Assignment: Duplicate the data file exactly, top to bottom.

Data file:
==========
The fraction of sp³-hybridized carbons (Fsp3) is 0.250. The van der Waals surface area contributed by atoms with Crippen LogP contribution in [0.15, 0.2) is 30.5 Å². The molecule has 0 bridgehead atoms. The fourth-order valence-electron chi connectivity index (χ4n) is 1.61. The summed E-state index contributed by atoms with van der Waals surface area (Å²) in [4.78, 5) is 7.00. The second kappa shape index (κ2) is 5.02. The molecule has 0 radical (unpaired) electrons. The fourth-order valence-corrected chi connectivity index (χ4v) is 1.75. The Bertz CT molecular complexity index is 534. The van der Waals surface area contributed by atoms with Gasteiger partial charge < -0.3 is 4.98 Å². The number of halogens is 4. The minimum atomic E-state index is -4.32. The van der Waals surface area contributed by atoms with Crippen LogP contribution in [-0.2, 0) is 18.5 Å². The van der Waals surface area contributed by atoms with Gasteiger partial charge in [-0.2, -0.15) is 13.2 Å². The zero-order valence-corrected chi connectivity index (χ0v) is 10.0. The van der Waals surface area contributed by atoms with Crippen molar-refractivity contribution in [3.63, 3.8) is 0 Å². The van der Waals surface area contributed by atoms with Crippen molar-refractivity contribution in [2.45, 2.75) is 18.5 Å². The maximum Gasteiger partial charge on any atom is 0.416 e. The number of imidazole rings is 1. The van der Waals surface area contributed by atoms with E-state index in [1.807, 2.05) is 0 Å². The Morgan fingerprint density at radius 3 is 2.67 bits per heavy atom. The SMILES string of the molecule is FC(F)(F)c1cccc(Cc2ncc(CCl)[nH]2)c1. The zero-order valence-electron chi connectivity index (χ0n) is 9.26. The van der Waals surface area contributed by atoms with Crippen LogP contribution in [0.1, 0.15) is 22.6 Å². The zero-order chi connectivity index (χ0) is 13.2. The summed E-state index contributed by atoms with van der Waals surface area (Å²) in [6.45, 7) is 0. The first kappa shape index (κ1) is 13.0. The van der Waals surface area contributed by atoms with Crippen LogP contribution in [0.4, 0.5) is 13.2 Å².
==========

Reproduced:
The fraction of sp³-hybridized carbons (Fsp3) is 0.250. The van der Waals surface area contributed by atoms with Crippen LogP contribution in [0.15, 0.2) is 30.5 Å². The molecule has 0 bridgehead atoms. The fourth-order valence-electron chi connectivity index (χ4n) is 1.61. The summed E-state index contributed by atoms with van der Waals surface area (Å²) in [4.78, 5) is 7.00. The second kappa shape index (κ2) is 5.02. The molecule has 0 radical (unpaired) electrons. The fourth-order valence-corrected chi connectivity index (χ4v) is 1.75. The Bertz CT molecular complexity index is 534. The van der Waals surface area contributed by atoms with Gasteiger partial charge < -0.3 is 4.98 Å². The number of halogens is 4. The minimum atomic E-state index is -4.32. The van der Waals surface area contributed by atoms with Crippen LogP contribution in [-0.2, 0) is 18.5 Å². The van der Waals surface area contributed by atoms with Gasteiger partial charge in [-0.2, -0.15) is 13.2 Å². The zero-order valence-corrected chi connectivity index (χ0v) is 10.0. The van der Waals surface area contributed by atoms with Crippen molar-refractivity contribution in [3.63, 3.8) is 0 Å². The van der Waals surface area contributed by atoms with Crippen molar-refractivity contribution in [2.45, 2.75) is 18.5 Å². The maximum Gasteiger partial charge on any atom is 0.416 e. The number of imidazole rings is 1. The van der Waals surface area contributed by atoms with E-state index in [1.807, 2.05) is 0 Å². The Morgan fingerprint density at radius 3 is 2.67 bits per heavy atom. The SMILES string of the molecule is FC(F)(F)c1cccc(Cc2ncc(CCl)[nH]2)c1. The zero-order valence-electron chi connectivity index (χ0n) is 9.26. The van der Waals surface area contributed by atoms with Crippen LogP contribution in [0.1, 0.15) is 22.6 Å². The zero-order chi connectivity index (χ0) is 13.2. The summed E-state index contributed by atoms with van der Waals surface area (Å²) in [6.45, 7) is 0. The first kappa shape index (κ1) is 13.0. The van der Waals surface area contributed by atoms with Crippen LogP contribution in [0.4, 0.5) is 13.2 Å².